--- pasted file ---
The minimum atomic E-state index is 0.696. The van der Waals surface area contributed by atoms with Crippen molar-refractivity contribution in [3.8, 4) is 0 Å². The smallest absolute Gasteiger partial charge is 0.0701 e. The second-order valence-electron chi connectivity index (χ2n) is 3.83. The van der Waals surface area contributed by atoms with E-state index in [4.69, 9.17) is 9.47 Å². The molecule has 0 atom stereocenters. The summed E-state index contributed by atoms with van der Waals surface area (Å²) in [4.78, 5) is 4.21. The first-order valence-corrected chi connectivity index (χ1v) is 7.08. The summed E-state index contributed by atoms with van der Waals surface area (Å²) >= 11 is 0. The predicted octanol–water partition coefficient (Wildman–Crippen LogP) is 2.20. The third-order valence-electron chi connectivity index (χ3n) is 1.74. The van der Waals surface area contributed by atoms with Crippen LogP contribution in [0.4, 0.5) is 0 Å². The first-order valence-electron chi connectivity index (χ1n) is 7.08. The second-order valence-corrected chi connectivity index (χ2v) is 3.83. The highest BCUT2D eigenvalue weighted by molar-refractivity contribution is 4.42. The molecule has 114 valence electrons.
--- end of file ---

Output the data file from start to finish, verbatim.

The minimum atomic E-state index is 0.696. The van der Waals surface area contributed by atoms with Crippen molar-refractivity contribution in [3.8, 4) is 0 Å². The smallest absolute Gasteiger partial charge is 0.0701 e. The second-order valence-electron chi connectivity index (χ2n) is 3.83. The van der Waals surface area contributed by atoms with E-state index in [4.69, 9.17) is 9.47 Å². The molecule has 0 atom stereocenters. The summed E-state index contributed by atoms with van der Waals surface area (Å²) in [4.78, 5) is 4.21. The first-order valence-corrected chi connectivity index (χ1v) is 7.08. The summed E-state index contributed by atoms with van der Waals surface area (Å²) >= 11 is 0. The predicted octanol–water partition coefficient (Wildman–Crippen LogP) is 2.20. The third-order valence-electron chi connectivity index (χ3n) is 1.74. The van der Waals surface area contributed by atoms with Crippen LogP contribution in [0.4, 0.5) is 0 Å². The first-order valence-electron chi connectivity index (χ1n) is 7.08. The second-order valence-corrected chi connectivity index (χ2v) is 3.83. The highest BCUT2D eigenvalue weighted by molar-refractivity contribution is 4.42. The molecule has 114 valence electrons.